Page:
Julien Saunders: For sure the latter end. I’m not a big fan of any of these labels. I really don’t use them because they’re pretty widely accepted within the community and in the media. But, for sure, we credit having high income and discipline as major sources as to why we were able to accomplish what we were able to accomplish. And I just remember thinking at the time, you know when you’re not earning, I remember when I was earning $40,000 a year and it was like the most amount of money that I ever thought and then was earning $75,000 a year and that was like a dream come true. Because I remember reading job descriptions and thinking, what do people who make this much money do with all this money? I just couldn’t imagine it until it actually happened.

Even in those moments I would look up the organization and look around and think about people who made even more. And I just found myself continually asking this question, what are we doing with all this money? And quite honestly, why are they still working? I just couldn’t understand it. But yeah, all that to say, for sure, we were very fortunate to have earned high incomes and we would see people who earned even higher incomes but made very different choices as a bit of a cautionary tale, because we didn’t want to be in our 50s and 60s and still needing to work to make ends meet or to help make up for decades past.

Where Did You Depart From Conventional Financial Wisdom?

Jeff Ptak: As you embarked on your journey to financial independence, were there any key areas where you departed from the conventional wisdom about how to do it?

Kiersten Saunders: I think the biggest area that we departed from was this idea of having a rigid number or a rigid timeline before we considered ourselves financially independent, or maybe a better way to put it is able to take advantage of the benefits of financial independence. So, while traditional, conventional wisdom says you have to have 25 times your annual expenses before you’re financially independent and can quit your job, we realized that even if you don’t have 25 times your annual expenses, there’s still a whole lot of leverage you can do between working every single day for a salary and enjoying a life where working is optional. And so, we’ve decided to pursue a creative career--I guess you can call it a career--after we left the traditional workplace and were able to do that because of the portfolio that we have.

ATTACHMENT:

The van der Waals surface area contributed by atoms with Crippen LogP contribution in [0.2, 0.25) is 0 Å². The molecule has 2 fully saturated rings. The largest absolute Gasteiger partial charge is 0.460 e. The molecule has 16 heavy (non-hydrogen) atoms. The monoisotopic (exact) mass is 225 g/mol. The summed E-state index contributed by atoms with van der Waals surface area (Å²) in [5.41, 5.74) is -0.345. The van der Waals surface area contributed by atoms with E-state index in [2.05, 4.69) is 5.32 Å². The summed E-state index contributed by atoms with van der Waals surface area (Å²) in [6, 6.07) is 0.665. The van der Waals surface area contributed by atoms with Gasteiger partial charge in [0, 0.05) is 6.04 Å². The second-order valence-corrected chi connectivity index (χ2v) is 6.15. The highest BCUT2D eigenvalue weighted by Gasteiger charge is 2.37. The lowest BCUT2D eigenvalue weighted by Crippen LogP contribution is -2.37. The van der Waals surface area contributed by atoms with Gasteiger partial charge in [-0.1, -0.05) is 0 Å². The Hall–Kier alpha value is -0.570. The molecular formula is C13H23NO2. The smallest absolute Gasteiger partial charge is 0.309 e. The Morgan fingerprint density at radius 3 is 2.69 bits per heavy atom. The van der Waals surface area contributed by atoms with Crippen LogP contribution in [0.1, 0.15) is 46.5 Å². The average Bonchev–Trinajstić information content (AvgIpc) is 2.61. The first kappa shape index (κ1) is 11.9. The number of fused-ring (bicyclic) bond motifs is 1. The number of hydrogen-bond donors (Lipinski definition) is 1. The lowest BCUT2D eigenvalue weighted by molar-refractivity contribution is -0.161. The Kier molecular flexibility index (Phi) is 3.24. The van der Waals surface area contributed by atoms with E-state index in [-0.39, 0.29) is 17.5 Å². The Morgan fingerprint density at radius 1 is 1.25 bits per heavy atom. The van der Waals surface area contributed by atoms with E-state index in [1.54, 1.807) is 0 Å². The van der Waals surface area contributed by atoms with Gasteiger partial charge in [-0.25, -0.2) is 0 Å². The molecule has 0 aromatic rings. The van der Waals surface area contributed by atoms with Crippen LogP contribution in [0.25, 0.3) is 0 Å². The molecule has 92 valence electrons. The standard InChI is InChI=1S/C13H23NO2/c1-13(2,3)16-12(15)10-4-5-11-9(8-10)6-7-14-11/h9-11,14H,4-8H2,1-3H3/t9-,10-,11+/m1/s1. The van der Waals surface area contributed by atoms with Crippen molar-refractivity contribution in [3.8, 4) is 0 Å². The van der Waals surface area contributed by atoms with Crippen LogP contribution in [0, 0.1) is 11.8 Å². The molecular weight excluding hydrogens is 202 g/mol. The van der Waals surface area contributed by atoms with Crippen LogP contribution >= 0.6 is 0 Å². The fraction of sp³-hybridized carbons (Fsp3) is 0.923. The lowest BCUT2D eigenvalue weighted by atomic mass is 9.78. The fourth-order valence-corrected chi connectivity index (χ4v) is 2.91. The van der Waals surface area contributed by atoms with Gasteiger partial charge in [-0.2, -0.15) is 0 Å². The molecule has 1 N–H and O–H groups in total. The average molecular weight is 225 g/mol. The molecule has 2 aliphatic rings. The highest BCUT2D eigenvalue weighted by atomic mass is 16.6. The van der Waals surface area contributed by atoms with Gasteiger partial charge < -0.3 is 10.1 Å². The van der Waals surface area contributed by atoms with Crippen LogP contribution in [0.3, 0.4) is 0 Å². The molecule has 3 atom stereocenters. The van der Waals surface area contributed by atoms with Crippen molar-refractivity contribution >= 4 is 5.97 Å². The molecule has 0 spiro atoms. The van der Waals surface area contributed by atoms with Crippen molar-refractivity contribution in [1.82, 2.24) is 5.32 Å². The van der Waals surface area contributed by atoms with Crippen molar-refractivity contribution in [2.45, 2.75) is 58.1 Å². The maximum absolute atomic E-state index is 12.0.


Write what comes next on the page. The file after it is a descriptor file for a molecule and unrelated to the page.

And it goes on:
Setting Up Retirement Goals

Christine Benz: How did you set your target for how much you would need to have set aside before you could quit those corporate jobs?

Julien Saunders: Well, that part was pretty simple. It was really just a matter of guesstimating how much we think we would need on an annual basis and looking at how much we would need in our portfolio today and then allowing that to compound over a number of decades. It was really just a matter of saying how much is enough, if you will. To be able to say, yeah, we’ll have more than enough based on what we anticipate we would need during reaching our traditional retirement ages, or when we can safely withdraw without penalty from our retirement accounts. It’s a moving target for a number of reasons for us—one because we have a child, and the costs of children is so wildly unpredictable. But even now with respect to supporting a parent—my mom is financially insecure and so we do support her financially today. And we’re lucky that we’re able to do that quite comfortably based on the number of income sources that we have.